by Ray Rhamey
Writers, send your prologue/first chapter to FtQ for a “flogging” critique. Email as an attachment.
Many of the folks who utilize BookBub are self-published, and because we hear over and over the need for self-published authors to have their work edited, it’s educational to take a hard look at their first pages. A poll follows concerning the need for an editor.
When you evaluate today’s opening page, consider how well it uses elements from the checklist of first-page ingredients from my book, Mastering the Craft of Compelling Storytelling.
Donald Maass, literary agent and author of many books on writing, says, “Independent editor Ray Rhamey’s first-page checklist is an excellent yardstick for measuring what makes openings interesting.”
A First-page Checklist
- It begins to engage the reader with the character
- Something is wrong/goes wrong or challenges the character
- The character desires something.
- The character takes action. Can be internal or external action: thoughts, deeds, emotions. This does NOT include musing about whatever.
- There’s enough of a setting to orient the reader as to where things are happening.
- It happens in the NOW of the story.
- Backstory? What backstory? We’re in the NOW of the story.
- Set-up? What set-up? We’re in the NOW of the story.
- The one thing it must do: raise a story question.
My mother is an expert guilt-maker. Joanna Sharp, the Rani of Reproach, the Shazadi of Shame. When she turned her talent on me, it was usually about the fact that I didn’t date the right sort of guy. Unfortunately, my mother’s idea of a suitable male was someone like Phillip Dewar: privileged, pasty and pissy. But since I’d moved back home, due to loss of employment and a spot of pennilessness, Joanna had broadened her guilt trip to include my latest career venture.
‘Why can’t you just get a good job in the government, darling? Or let your father help you find work?’ she asked me with unrelenting regularity.
My reaction was consistently emphatic: ‘I can look after myself, Mum!’
Of course that meant that I had to come good on my statement, which meant earning money, which explained why I was currently on my way to a meeting with a brothel madam.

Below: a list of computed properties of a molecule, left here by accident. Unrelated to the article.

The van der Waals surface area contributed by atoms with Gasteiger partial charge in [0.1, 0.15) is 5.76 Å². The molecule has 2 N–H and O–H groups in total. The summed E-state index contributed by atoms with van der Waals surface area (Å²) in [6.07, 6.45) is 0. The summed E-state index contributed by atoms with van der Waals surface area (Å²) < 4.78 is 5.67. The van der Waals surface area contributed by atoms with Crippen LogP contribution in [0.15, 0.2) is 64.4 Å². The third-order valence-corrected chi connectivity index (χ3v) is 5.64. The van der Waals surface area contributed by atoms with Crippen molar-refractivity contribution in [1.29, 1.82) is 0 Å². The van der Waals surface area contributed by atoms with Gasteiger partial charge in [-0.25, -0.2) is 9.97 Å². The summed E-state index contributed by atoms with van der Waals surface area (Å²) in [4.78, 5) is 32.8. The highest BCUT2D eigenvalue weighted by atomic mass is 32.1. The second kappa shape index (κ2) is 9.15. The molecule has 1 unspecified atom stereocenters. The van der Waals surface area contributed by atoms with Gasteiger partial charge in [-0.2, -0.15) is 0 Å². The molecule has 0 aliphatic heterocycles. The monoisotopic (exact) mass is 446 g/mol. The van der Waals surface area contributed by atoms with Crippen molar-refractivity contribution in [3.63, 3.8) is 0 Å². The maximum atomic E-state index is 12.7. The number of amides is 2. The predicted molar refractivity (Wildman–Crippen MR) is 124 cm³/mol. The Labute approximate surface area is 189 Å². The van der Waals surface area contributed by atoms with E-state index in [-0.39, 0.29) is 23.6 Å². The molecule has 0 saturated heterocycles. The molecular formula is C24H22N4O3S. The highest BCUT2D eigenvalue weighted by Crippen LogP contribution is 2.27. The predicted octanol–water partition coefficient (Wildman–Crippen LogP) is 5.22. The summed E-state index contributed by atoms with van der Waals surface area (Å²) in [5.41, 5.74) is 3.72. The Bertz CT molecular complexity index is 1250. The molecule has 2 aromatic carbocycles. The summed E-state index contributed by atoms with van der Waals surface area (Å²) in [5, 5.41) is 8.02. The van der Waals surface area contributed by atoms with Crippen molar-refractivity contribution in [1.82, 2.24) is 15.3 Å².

‘And it’s all good … it’s all go-oo-ood!’ I sang the Hill Top Hoods chorus line to Crosby Sweater and sent my 1980s Holden Monaro—aka Mona—into a sharp left-hander with only the faintest squeal of her wheels.
I’ve always been a great believer in affirmations. I CAN eat less chocolate. I CAN do more exercise. I CAN meet a perfect man. No, scrap that last one. I don’t believe in perfect men.
That said, my current date, the gorgeous Edouardo, came close. He was a model, a good egg and he seemed to like me—all of which made me uneasy. He was really too good to be true.
You can turn the page and read more here. Did this writer need an editor? My notes and a poll follow.
This offering averaged a strong 4.8 out of 5 stars on Amazon. To start with, the author has a fun voice, and the writing is good. If you found the make of her car odd, I understand that this is set in Australia.
There was a solid story question, too—why is she meeting with a brothel madame? She doesn’t seem to be a hooker. For me, when the narrative diverged to her current boyfriend, I began to lose interest. I want to get to that meeting and find out what’s happening there. Nothing is “wrong” yet in this scenario, but that meeting promised story. Unfortunately, the tension withers at the end of the page, for me at any rate. I ended up with a no vote. Your thoughts?
My books. You can read sample chapters and learn more about the books here.
Writing Craft Mastering the Craft of Compelling Storytelling
Fantasy(satire) The Vampire Kitty-cat Chronicles
Mystery(coming of age) The Summer Boy
Science Fiction Hiding Magic
Science Fiction GundownFree ebooks.